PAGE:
Philip I Philadelphus ("the man who loves his brother"): name of a Seleucid king, ruled from 95 to 84/83.
Successor of: Seleucus VI Epiphanes Nicator
- After 114/113, the Seleucid dynasty was divided into two branches, a northern one and a southern one.
- 97/96: The Egyptian king-in-exile Ptolemy IX Soter Lathyros makes Demetrius III Eucaerus and his (presumed twin) brother Philip I Philadelphus rulers in Damascus; they are successful in their war against Antiochus X Eusebes Philopator.
- Summer 96: death of Antiochus VIII Grypus; he is succeeded by Seleucus VI
- Early 95: Seleucus defeats and kills Antiochus IX Cyzicenus, who is succeeded by his son Antiochus X Eusebes Philopator.
- In the deep south, Demetrius and Philip seem to have expanded their power: from now on, coins are minted for Philip, who seems to ahve resided in Beroea (modern Aleppo)
- Summer 94: Antiochus X defeats Seleucus VI. Leadership of the northern branch is transferred to Seleucus' brother Antiochus XI Epiphanes Philadelphus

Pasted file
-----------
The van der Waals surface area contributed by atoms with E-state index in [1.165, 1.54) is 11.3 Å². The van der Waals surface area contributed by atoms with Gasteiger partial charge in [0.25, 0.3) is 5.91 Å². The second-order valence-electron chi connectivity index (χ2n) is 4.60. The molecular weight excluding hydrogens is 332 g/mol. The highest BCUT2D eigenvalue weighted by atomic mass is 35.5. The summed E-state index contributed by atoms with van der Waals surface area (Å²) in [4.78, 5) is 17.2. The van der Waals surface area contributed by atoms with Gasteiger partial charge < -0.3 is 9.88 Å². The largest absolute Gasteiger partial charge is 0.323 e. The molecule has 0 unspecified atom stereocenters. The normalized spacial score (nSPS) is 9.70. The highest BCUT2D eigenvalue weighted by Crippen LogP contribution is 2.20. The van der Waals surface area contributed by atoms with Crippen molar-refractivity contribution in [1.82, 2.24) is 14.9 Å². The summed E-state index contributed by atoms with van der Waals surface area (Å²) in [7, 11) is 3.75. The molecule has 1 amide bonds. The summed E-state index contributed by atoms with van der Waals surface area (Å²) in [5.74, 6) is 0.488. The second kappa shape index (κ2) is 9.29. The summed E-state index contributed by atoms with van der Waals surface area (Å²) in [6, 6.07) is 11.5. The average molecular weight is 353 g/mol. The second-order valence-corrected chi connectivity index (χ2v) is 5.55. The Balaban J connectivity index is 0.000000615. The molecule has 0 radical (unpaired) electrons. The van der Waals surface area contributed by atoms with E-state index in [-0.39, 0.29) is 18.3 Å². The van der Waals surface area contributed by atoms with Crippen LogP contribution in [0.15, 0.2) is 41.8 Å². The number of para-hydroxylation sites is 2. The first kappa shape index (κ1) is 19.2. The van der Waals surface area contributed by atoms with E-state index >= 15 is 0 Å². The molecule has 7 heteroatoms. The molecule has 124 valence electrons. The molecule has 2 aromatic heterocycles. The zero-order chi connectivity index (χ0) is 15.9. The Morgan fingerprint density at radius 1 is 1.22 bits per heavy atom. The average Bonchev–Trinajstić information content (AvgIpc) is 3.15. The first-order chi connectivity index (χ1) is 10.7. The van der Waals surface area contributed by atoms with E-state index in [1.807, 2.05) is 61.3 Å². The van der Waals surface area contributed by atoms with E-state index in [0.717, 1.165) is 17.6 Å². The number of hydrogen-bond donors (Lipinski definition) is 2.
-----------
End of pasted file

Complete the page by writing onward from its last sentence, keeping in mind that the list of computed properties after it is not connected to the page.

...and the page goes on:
- 93: Antiochus XI in Antioch; his reign, however, comes to an end, and Antiochus X takes over power in both Antioch and the north; Demetrius III and Philip I remain in the south
- Demetrius intervenes in the Hasmonaean kingdom, against king Alexander Jannaeus.
- c.89: Parthian invasion; end of the reign of Antiochus X, who is defeated by the Parthian leader Mithridates Sinaces and his ally Aziz the Arab
- Demetrius breaks off his war against Alexander Jannaeus and captures Antioch
- Demetrius and his twin brother Philip start to quarrel; Demetrius besieges Aleppo; Philip invites the Parthians to help him
- 88/87: Demetrius is captured by the Parthians and dies in captivity.
- Philip now seizes the northern part and is recognized in Antioch
- He does not control Damascus, where Antiochus XII Dionysus (a brother of Demetrius and Philip) becomes king.
- 83/82: Antiochus Dionysus is defeated and killed by the Nabataean Arabs; Damascus is seized by Ptolemy of Chalcis
- c.75: Death of Philip
- His successor is Antiochus XIII Asiaticus, who goes to Rome to ask for help; in the meantime, Tigranes II the Great of Armenia adds the remains of the Seleucid Empire to his realm
Succeeded by: Tigranes II the Great of Armenia
- O. Hoover, "A Late Hellenistic Lead Coinage from Gaza", in: Israel Numismatic Research 1 (2006), pp. 25-35
- O. Hoover, "Revised Chronology for the Late Seleucids at Antioch (121/0-64 BC)" in: Historia 65/3 (2007) 280-301